Ray Reardon has proven, over many years, his passion and unconditional support for rugby.
Even in his “late 70s”, the Mt Maunganui man acts as a rallying point for Barbarians in the Bay of Plenty region and in Counties Manukau and Waikato, where he played his rep rugby in the 1960s. He has been a prominent presence at the two Bay of Plenty fun days in 2014-15, though he pays tribute to the sterling work of Ron Williams and his team.
Reardon is also a member of the Waikato-based Harlequins and was previously a Centurions member when he was living in Wellington.
“I’m a staunch advocate of the role the Barbarians and those clubs play in the community. I do whatever I can to assist in the development of the game at large. Our game is much bigger than simply bursting with pride at what the All Blacks have achieved,” said Reardon.
“I don’t get up to the clubrooms as regularly as I’d like, but I was there for the Barbarians-Maori game (in July).”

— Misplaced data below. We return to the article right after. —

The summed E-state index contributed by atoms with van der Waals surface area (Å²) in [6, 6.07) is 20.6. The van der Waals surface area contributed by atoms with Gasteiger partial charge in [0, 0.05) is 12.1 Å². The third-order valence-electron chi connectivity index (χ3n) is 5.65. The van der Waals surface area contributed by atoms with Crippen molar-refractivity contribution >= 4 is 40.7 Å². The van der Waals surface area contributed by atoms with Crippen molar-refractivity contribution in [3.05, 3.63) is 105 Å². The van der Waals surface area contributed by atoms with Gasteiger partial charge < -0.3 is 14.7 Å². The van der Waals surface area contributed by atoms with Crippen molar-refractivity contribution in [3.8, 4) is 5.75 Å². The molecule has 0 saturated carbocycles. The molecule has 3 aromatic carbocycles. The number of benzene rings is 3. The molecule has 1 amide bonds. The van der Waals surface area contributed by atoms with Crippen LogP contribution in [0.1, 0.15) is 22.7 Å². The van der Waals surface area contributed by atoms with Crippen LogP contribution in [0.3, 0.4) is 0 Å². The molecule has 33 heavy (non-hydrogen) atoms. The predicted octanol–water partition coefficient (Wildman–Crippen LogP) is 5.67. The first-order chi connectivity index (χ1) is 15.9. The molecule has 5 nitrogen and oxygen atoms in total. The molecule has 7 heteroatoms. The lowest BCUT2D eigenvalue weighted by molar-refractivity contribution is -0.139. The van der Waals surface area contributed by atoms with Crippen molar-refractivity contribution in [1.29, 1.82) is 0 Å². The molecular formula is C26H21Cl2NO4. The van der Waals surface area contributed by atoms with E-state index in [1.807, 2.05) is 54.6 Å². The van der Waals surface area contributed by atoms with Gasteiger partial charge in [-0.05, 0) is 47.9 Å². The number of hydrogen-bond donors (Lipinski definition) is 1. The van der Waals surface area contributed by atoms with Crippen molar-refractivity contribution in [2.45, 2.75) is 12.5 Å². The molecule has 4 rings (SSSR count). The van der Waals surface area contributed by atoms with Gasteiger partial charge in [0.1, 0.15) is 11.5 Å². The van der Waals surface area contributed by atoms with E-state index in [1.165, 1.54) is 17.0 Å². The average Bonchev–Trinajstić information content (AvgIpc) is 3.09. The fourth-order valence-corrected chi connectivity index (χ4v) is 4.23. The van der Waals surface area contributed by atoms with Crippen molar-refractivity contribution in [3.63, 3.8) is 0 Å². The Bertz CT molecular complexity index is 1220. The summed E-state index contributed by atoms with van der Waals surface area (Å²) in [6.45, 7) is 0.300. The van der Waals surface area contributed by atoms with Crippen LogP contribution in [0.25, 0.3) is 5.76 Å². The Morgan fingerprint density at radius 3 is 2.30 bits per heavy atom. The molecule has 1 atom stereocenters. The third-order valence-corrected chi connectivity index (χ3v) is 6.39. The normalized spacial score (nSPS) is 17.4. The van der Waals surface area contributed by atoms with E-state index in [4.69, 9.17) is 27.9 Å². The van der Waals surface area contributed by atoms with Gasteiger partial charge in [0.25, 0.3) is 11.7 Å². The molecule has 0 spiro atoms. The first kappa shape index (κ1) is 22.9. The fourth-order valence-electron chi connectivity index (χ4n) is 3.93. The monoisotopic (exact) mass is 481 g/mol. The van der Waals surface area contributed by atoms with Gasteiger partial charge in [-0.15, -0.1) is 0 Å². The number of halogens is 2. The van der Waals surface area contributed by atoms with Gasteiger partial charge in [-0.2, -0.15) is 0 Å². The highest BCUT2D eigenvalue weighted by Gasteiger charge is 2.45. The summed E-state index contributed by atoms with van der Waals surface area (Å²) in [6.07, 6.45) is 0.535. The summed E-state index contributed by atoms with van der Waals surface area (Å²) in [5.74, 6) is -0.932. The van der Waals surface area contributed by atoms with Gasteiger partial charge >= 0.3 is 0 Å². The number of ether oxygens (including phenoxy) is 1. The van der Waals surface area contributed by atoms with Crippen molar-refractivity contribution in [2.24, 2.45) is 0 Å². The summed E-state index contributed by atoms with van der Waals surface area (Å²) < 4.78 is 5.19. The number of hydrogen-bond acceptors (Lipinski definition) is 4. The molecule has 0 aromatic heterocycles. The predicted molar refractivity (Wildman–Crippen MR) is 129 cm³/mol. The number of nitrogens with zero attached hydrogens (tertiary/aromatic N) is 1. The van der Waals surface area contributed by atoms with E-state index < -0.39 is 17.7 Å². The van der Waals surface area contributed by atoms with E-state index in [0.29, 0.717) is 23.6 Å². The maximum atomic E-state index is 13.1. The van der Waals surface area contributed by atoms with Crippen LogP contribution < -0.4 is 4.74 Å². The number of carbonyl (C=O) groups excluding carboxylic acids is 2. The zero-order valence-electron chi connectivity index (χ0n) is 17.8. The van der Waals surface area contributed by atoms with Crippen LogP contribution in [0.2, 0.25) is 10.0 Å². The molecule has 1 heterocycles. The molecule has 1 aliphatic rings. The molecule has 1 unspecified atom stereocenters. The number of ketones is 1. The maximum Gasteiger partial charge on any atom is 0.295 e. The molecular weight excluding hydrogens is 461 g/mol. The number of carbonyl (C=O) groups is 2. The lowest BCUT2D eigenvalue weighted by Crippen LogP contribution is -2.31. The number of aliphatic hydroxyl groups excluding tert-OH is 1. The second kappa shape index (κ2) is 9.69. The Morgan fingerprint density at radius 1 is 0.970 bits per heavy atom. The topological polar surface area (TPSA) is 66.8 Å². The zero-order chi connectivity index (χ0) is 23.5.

In his successful playing days, he was a hooker or prop and appeared for, at first, the Manurewa club, and Counties. He became great mates with Pat Walsh, and spoke at the late, great Barbarian’s funeral in 2007. He also won selection in the Maori All Blacks.
Transferring to Hamilton in 1964, Reardon played for Waikato, alongside former Barbarians secretary John Cresswell, and then found himself in the capital in 1967.
“By then my boots had worn out and I got into coaching.”
He took the Hutt Old Boys seniors for several seasons before trying his hand at administration with the Wellington union. Back to Auckland, he did his time with the Counties union before retiring to Mt Maunganui with wife June some 15 years ago.
Reardon worked for the Hurricane Wire and Pel Electric companies.
He still gets along to Bay Park Stadium at the Mount to follow the fortunes of the Bay of Plenty Steamers in the ITM Cup.
“I follow rugby closely. I try and support the local union. One of my sons – Russell – managed the Steamers under Kevin Schuler.”
Ray Reardon, man of rugby.